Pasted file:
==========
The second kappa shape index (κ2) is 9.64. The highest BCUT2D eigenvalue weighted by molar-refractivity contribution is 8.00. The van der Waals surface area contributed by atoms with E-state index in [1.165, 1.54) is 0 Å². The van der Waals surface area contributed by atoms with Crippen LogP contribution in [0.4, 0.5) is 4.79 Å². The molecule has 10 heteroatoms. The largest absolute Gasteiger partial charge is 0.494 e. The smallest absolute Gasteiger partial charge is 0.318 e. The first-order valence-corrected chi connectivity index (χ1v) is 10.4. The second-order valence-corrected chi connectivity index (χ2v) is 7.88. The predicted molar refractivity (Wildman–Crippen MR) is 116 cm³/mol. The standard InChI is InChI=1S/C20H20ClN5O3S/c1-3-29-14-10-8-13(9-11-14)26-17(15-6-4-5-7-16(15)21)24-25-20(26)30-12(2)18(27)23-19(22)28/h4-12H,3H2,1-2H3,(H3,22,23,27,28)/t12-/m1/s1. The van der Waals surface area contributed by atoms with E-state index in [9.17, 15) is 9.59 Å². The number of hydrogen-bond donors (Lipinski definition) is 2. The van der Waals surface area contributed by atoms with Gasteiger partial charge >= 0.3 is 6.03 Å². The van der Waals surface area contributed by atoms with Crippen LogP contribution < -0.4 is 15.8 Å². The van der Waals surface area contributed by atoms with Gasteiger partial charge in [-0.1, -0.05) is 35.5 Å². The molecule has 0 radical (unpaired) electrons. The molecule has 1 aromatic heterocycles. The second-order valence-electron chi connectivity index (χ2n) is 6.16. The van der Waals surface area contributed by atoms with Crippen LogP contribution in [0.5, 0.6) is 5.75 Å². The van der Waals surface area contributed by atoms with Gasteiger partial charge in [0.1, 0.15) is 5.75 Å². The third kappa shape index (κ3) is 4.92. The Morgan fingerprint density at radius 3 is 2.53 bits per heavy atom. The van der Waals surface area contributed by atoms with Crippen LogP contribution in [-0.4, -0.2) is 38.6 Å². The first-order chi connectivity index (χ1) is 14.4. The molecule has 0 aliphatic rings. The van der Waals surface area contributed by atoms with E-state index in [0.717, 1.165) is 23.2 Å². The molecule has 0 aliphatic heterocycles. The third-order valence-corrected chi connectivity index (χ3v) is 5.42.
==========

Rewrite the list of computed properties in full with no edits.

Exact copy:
The second kappa shape index (κ2) is 9.64. The highest BCUT2D eigenvalue weighted by molar-refractivity contribution is 8.00. The van der Waals surface area contributed by atoms with E-state index in [1.165, 1.54) is 0 Å². The van der Waals surface area contributed by atoms with Crippen LogP contribution in [0.4, 0.5) is 4.79 Å². The molecule has 10 heteroatoms. The largest absolute Gasteiger partial charge is 0.494 e. The smallest absolute Gasteiger partial charge is 0.318 e. The first-order valence-corrected chi connectivity index (χ1v) is 10.4. The second-order valence-corrected chi connectivity index (χ2v) is 7.88. The predicted molar refractivity (Wildman–Crippen MR) is 116 cm³/mol. The standard InChI is InChI=1S/C20H20ClN5O3S/c1-3-29-14-10-8-13(9-11-14)26-17(15-6-4-5-7-16(15)21)24-25-20(26)30-12(2)18(27)23-19(22)28/h4-12H,3H2,1-2H3,(H3,22,23,27,28)/t12-/m1/s1. The van der Waals surface area contributed by atoms with E-state index in [9.17, 15) is 9.59 Å². The number of hydrogen-bond donors (Lipinski definition) is 2. The van der Waals surface area contributed by atoms with Gasteiger partial charge >= 0.3 is 6.03 Å². The van der Waals surface area contributed by atoms with Crippen LogP contribution < -0.4 is 15.8 Å². The van der Waals surface area contributed by atoms with Gasteiger partial charge in [-0.1, -0.05) is 35.5 Å². The molecule has 0 radical (unpaired) electrons. The molecule has 1 aromatic heterocycles. The second-order valence-electron chi connectivity index (χ2n) is 6.16. The van der Waals surface area contributed by atoms with Crippen LogP contribution in [0.5, 0.6) is 5.75 Å². The van der Waals surface area contributed by atoms with Gasteiger partial charge in [0.1, 0.15) is 5.75 Å². The third kappa shape index (κ3) is 4.92. The Morgan fingerprint density at radius 3 is 2.53 bits per heavy atom. The van der Waals surface area contributed by atoms with Crippen LogP contribution in [-0.4, -0.2) is 38.6 Å². The first-order chi connectivity index (χ1) is 14.4. The molecule has 0 aliphatic rings. The van der Waals surface area contributed by atoms with E-state index in [0.717, 1.165) is 23.2 Å². The molecule has 0 aliphatic heterocycles. The third-order valence-corrected chi connectivity index (χ3v) is 5.42.